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Product Details

  • Paperback: 256 pages
  • Publisher: Harmony (March 1 2011)
  • Language: English
  • ISBN-10: 0307591395
  • ISBN-13: 978-0307591395
  • Product Dimensions: 12.9 x 1.7 x 20.3 cm
  • Shipping Weight: 240 g
  • Amazon Bestsellers Rank: #44,035 in Books (See Top 100 in Books)

Product Description

Review

“This book can preserve your sanity and save your life.”
—LARRY DOSSEY, MD, AUTHOR OF The Power of Premonitions
 
“This is a book that I will give to all the people that I love, and one that I will read and reread as a reminder of how to live a more graceful and grateful life.”
—JOAN BORYSENKO, PHD, author of Minding the Body, Mending the Mind and Inner Peace for Busy People
 
“A beautiful, still, peaceful book about embracing your own magnificence and the wealth of everyday life.”
—JUDITH ORLOFF, MD, New York Times bestselling author of Emotional Freedom
 
“A Life of Being, Having, and Doing Enough is a gentle, beautiful book, one that realigns the heart and mind. This is a book that strikes a deep chord of truth.”
—SHARON SALZBERG, author of Lovingkindness: The Revolutionary Art of Happiness
 
"As a busy CEO, a public figure, a volunteer, and a family man with two young children, Wayne’s words warmly washed over me as waves on a tropical beach. This book will do the same for you - I guarantee it!"
—GEORGE ZIMMER, Founder and CEO, Men’s Wearhouse
 
"The timing for this rich book could not be more perfect. Wayne Muller has written a thought provoking guide to the interior life that beautifully articulates why our soul craves silence and contemplation. This is a masterful accomplishment." 
—CAROLINE MYSS, author of Anatomy of the Spirit and Defy Gravity
 
"This is a soul-sized book for sure. We are so busy pursuing too many goals and straining ourselves to death in the process. We are ‘catching up’ forever, doing-doing-doing all the time, stressed out and pushing ourselves to achieve and acquire in order to fill the emptiness in our souls.  Wayne Muller counsels us to slow down, to accept ourselves and our limits,  to enjoy just being the creatures we are in this universe. He teaches us to say  ‘enough’ in a raging world of ceaseless activity, of self-imposed 24/7 tiredness. Reading this book is healthy - it will quiet the restless heart and encourage a thankful simplicity that brings peace to the soul."
—STEPHEN POST, author of Why Good Things Happen to Good People 
 
A Life of Being, Having, and Doing Enough is a compelling, thought-provoking meditation on what truly matters in life. True to form, Wayne Muller shares life-changing advice and inspiration.”
—DANIEL GOLEMAN author of Emotional Intelligence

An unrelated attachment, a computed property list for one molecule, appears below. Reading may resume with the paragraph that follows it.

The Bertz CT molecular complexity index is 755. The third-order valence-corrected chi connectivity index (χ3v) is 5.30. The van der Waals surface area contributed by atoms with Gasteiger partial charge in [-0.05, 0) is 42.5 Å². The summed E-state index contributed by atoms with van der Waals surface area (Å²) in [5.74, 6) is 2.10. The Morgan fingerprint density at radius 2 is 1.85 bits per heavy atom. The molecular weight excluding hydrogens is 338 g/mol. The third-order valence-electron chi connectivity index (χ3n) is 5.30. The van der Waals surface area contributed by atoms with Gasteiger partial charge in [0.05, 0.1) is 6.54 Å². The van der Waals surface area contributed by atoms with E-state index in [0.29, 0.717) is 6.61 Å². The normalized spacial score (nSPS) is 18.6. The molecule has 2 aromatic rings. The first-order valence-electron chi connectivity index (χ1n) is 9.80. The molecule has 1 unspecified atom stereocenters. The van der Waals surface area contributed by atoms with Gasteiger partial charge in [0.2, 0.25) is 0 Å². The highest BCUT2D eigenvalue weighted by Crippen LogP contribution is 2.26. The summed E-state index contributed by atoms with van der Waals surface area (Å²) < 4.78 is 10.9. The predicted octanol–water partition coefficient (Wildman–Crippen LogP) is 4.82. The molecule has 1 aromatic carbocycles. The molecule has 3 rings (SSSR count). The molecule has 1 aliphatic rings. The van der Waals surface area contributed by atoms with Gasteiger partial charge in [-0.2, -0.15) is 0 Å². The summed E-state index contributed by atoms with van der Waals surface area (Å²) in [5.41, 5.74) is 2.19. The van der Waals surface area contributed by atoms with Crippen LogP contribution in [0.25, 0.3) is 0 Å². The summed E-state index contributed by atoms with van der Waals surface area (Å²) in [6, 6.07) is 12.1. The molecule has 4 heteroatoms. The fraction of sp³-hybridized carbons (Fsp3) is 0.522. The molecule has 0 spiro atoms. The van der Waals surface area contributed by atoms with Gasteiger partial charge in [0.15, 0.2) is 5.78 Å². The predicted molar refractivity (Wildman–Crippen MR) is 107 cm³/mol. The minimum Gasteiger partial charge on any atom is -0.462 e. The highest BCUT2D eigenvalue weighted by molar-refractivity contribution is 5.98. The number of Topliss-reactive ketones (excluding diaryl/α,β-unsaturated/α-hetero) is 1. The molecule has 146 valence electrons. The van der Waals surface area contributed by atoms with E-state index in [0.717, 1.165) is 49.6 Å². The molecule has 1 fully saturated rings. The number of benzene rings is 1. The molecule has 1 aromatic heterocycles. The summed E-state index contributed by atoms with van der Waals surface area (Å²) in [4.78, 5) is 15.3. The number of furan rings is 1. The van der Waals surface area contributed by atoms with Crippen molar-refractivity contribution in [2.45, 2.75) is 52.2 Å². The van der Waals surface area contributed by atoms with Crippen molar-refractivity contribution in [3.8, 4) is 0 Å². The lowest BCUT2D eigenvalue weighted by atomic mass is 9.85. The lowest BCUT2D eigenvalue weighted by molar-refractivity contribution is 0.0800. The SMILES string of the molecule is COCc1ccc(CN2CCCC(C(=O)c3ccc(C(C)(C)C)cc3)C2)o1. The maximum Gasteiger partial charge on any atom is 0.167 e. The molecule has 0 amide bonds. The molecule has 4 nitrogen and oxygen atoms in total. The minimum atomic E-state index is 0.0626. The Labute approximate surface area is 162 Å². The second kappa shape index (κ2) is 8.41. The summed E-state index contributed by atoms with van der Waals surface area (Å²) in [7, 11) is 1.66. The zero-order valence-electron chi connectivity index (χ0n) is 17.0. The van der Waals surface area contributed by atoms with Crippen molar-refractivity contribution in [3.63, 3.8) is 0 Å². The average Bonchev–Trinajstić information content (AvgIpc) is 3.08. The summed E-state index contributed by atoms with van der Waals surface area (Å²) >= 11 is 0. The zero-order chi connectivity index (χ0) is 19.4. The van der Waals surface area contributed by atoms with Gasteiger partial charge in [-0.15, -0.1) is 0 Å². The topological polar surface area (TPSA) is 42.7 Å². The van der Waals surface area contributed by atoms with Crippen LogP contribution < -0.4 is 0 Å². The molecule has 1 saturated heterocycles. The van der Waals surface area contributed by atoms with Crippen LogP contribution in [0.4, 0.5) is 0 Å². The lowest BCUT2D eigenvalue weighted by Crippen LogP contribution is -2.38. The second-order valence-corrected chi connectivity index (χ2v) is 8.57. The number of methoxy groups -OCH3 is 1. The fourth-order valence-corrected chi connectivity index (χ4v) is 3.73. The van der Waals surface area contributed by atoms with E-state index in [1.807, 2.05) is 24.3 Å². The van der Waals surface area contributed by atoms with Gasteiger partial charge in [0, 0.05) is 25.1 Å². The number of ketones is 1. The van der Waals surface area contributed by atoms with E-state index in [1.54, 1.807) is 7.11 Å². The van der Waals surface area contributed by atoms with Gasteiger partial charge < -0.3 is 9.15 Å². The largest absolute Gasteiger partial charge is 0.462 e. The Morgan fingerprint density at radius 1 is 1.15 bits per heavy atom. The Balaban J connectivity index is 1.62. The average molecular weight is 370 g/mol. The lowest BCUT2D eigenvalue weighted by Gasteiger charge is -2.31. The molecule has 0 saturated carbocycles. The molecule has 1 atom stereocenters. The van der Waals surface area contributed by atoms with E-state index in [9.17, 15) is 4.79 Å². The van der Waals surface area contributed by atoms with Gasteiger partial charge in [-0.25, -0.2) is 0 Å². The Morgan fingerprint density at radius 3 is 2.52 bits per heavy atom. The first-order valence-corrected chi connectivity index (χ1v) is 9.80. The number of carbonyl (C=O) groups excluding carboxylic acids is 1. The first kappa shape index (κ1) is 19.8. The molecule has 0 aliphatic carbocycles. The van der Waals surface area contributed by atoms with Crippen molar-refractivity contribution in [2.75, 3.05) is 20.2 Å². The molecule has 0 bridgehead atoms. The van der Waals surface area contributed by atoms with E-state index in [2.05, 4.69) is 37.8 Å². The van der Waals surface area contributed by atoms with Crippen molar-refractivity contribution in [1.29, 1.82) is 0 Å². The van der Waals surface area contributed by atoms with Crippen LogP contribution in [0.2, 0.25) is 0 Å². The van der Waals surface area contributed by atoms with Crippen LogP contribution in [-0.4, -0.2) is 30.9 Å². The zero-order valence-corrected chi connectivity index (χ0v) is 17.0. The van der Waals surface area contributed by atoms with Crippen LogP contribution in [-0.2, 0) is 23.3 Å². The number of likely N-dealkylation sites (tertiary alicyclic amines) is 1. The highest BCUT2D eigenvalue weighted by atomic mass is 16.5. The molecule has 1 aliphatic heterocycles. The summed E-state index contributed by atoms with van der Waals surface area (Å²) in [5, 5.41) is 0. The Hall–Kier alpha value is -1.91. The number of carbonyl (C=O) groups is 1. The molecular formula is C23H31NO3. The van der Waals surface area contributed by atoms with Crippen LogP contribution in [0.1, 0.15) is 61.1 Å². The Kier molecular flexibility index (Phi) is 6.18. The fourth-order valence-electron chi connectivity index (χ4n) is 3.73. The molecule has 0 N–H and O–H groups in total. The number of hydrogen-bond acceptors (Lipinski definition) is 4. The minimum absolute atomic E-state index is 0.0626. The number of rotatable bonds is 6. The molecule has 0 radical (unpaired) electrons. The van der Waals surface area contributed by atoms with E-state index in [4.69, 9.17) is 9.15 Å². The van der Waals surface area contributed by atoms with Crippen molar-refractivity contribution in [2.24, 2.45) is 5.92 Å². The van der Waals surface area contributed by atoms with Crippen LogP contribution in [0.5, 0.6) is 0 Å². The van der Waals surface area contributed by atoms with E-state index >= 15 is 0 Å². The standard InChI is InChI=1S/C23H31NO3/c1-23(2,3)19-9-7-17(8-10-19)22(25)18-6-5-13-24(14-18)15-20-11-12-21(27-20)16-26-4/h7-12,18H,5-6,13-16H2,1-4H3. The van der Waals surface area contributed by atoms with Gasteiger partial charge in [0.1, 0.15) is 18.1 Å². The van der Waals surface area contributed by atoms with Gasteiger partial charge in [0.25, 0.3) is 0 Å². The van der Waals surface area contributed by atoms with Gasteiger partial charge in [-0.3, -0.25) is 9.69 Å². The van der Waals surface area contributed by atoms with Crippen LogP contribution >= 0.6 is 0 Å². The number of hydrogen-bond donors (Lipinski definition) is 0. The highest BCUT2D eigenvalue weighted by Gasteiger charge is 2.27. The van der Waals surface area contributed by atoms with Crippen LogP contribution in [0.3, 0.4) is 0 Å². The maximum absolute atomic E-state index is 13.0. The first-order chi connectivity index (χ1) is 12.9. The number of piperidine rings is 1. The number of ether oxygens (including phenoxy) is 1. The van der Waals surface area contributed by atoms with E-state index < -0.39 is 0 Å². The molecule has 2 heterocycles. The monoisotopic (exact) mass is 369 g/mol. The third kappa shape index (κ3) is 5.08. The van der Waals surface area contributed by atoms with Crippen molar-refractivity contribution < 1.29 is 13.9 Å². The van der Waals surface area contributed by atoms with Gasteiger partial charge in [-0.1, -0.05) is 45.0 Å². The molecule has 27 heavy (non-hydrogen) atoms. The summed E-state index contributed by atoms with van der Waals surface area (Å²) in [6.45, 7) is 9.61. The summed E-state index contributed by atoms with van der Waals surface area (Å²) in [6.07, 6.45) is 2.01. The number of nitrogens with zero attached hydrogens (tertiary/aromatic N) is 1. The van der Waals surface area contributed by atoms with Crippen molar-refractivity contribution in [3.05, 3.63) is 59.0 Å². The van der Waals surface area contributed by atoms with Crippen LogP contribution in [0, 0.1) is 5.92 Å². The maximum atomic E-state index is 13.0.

"In a world seduced by its own unlimited potential, rather than feeling omnipotent we feel powerless and overwhelmed by impossible responsibilities. This is because we have forgotten what 'enough' feels like, says minister, therapist, and philanthropist Muller. He urges readers to step back from their inner pressures and from the externalities of culture, community, and work to reclaim an unshakable trust in their own deep inner sufficiency.
Publishers Weekly
 
“This book is a timely and invaluable resource to help us remember what is truly important and meaningful in our lives. It provides the reader a place of solace, sanctuary, reflection, and realignment toward an inherent Way of Being—in the midst of life’s busy-ness and fast pace!”
—ANGELES ARRIEN, PHD, author of The Second Half of Life: Opening the Eight Gates of Wisdom
 
“A Life of Being, Having, and Doing Enough is an antidote to ‘more is better’ and the madness of multitasking. It offers a respite from the endless cycle of seeking that perpetuates our suffering. This book is a great reminder of the joy of keeping it simple, of the abundance present in this moment, and that even these few words are enough.”
—FRANK OSTASESKI, founder of the Metta Institute and the Zen Hospice Project
 
“Once again Wayne Muller has taken compassion-in-action to a new level through his marvelous and timely new book. Wayne highlights one of the key distinctions of our time: to recognize that we already are, have, and do enough just as we are. By beautifully illustrating how ‘enough’ looks and feels, he offers the reader a tremendous gift. This is the fundamental context of sufficiency—and of living a happy, fulfilled life of meaning. It’s also the basis for sharing and collaboration, essential elements in turning the tide at this pivotal time in human history.”
—LYNNE TWIST, President, Soul of Money Institute and co-founder, The Pachamama Alliance
 
“This wise and compassionate book helps us recognize and receive what we already have and offers us a place of refuge, renewal, and peace. A must-read for anyone who has ever felt ‘It's never enough.’”
—RACHEL NAOMI REMEN, MD, author of Kitchen Table Wisdom and My Grandfather’s Blessings


From the Hardcover edition.

About the Author

WAYNE MULLER is a Santa Fe–based therapist, public speaker, minister, and best-selling author. His previous books include Legacy of the Heart; How Then, Shall We Live?; Sabbath; and Learning to Pray. He is the founder of Bread for the Journey, a nonprofit organization that supports community organizing and neighborhood philanthropy.


From the Hardcover edition.

Inside This Book (Learn More)
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Front Cover | Copyright | Table of Contents | Excerpt
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Most Helpful Customer Reviews on Amazon.com (beta)

Amazon.com: 23 reviews
10 of 10 people found the following review helpful
Global Sufficiency Network gives this book its highest recommendation. July 1 2010
By Marilyn Levin - Published on Amazon.com
Format: Kindle Edition Verified Purchase
This is a PIVOTAL book within the emerging Sufficiency Movement. This is a MUST READ for anyone who wants a fulfilling life and a just, equitable and sustainable world. As the Founder of Global Sufficiency Network [...] I applaud Wayne Muller for this brilliant contribution to the world.

I found myself highlighting almost every sentence in the book. It is filled with wit and wisdom that empowers the reader to transform his/her life and contribute to a better world. This will be one of those books that I recommed to everyone I know and give away to family and friends as gifts all year long!